Milton's Poetical Works: Together with the Life of the Author

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J.H. Turney, 1832

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Page 43 - Of nature's works, to me expung'd and raz'd, And wisdom at one entrance quite shut out. So much the rather thou, celestial Light, Shine inward, and the mind through all her pow'rs Irradiate, there plant eyes, all mist from thence Purge and disperse, that I may see and tell Of things invisible to mortal sight.
Page 302 - To Heaven. Their martyr'd blood and ashes sow O'er all th' Italian fields, where still doth sway ON HIS BLINDNESS. To serve therewith my Maker, and present My true account, lest he, returning, chide; Doth God exact day-labour, light denied ? 1 fondly ask: but Patience, to prevent
Page 242 - Sec. Bro. How charming is divine philosophy ! Not harsh, and crabbed, as dull fools suppose, But musical as is Apollo's lute, And a perpetual feast of nectar'd sweets, Where no crude surfeit reigns. Eld. Bro. List, list, I hear Some far off halloo break the silent air.
Page 297 - Had ye been there—for what could that have done ? What could the Muse herself that Orpheus bore, The Muse herself, for her enchanting son, Whom universal Nature did lament, When, by the rout that made the hideous roar, His gory visage down the stream was sent, Down the swift Hebrus to the Lesbian shore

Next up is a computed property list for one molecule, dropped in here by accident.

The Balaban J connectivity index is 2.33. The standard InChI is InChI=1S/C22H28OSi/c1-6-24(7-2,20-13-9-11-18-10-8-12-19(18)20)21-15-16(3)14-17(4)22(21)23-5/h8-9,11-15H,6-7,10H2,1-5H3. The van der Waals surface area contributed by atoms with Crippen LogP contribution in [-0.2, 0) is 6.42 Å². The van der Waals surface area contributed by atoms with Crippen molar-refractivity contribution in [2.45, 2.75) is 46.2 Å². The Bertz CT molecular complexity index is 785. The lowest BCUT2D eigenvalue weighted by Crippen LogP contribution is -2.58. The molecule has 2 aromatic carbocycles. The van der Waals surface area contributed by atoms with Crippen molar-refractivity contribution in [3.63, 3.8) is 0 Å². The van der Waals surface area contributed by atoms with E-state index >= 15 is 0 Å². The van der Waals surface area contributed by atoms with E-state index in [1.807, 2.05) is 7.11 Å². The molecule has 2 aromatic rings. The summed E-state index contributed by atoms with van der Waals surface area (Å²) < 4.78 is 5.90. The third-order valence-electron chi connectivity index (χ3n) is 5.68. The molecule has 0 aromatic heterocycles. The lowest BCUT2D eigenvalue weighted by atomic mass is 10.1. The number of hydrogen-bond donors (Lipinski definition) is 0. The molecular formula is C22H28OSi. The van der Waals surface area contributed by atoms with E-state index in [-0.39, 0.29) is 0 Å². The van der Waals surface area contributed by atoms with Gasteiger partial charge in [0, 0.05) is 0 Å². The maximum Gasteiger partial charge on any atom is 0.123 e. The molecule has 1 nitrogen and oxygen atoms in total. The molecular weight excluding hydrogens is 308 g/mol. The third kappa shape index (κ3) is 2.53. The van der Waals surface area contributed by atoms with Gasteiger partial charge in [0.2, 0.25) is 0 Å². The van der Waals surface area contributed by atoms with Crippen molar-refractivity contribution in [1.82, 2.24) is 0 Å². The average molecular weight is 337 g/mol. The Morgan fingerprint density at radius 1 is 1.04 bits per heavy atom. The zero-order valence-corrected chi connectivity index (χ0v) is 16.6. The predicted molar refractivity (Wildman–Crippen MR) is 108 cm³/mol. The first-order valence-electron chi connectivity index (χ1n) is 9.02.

Page 281 - Where glowing embers through the room Some still removed place will fit, Teach light to counterfeit a gloom, Far from all resort of mirth, Save the cricket on the hearth, Or the belman's drowsy charm, To bless the doors from nightly harm: Or let my lamp at midnight hour Be seen in some high lonely tower,
Page 297 - Clos'd o'er the head of your lov'd Lycidas? For neither were ye playing on the steep, Where your old bards, the famous Druids, lie, Nor on the shaggy top of Mona high, Nor yet where Deva spreads her wizard stream : Ay me ! I fondly dream! deep Had ye been there—for what could that have
Page 281 - From golden slumber on a bed That Orpheus' self may heave his head Of heap'd Elysian flowers, and hear Such strains as would have won the ear Of Pluto, to have quite set free His half-regain'd Eurydice. These delights, if thou canst give. Mirth, with thee I mean to live. IL PENSEROSO.*
Page 281 - Dwell in some idol brain, And fancies fond with gaudy shapes possess As thick and numberless As the gay motes that people the sunbeams, Or likest hovering dreams, The fickle pensioners of Morpheus' train. But hail, thou goddess, sage and holy, Hail, divinest melancholy! Whose saintly visage is too bright To hit the sense of
Page 285 - hostile blood ; The trumpet spake not to the arm'd throng; And kings sat still with awful eye, As if they surely knew their sov'reign Lord was by. V. But peaceful was the night, Wherein the Prince of Light His reign of peace upon the earth began : The winds, with wonder whist, Smoothly the waters
Page 83 - mom With thy bright circlet, praise him in thy sphere, While day arises, that sweet hour of prime. Thou Sun, of this great world both eye and soul, Acknowledge him thy greater, sound his praise In thy eternal course, both when thou climb'st, And when high noon hast gain'd, and when thou

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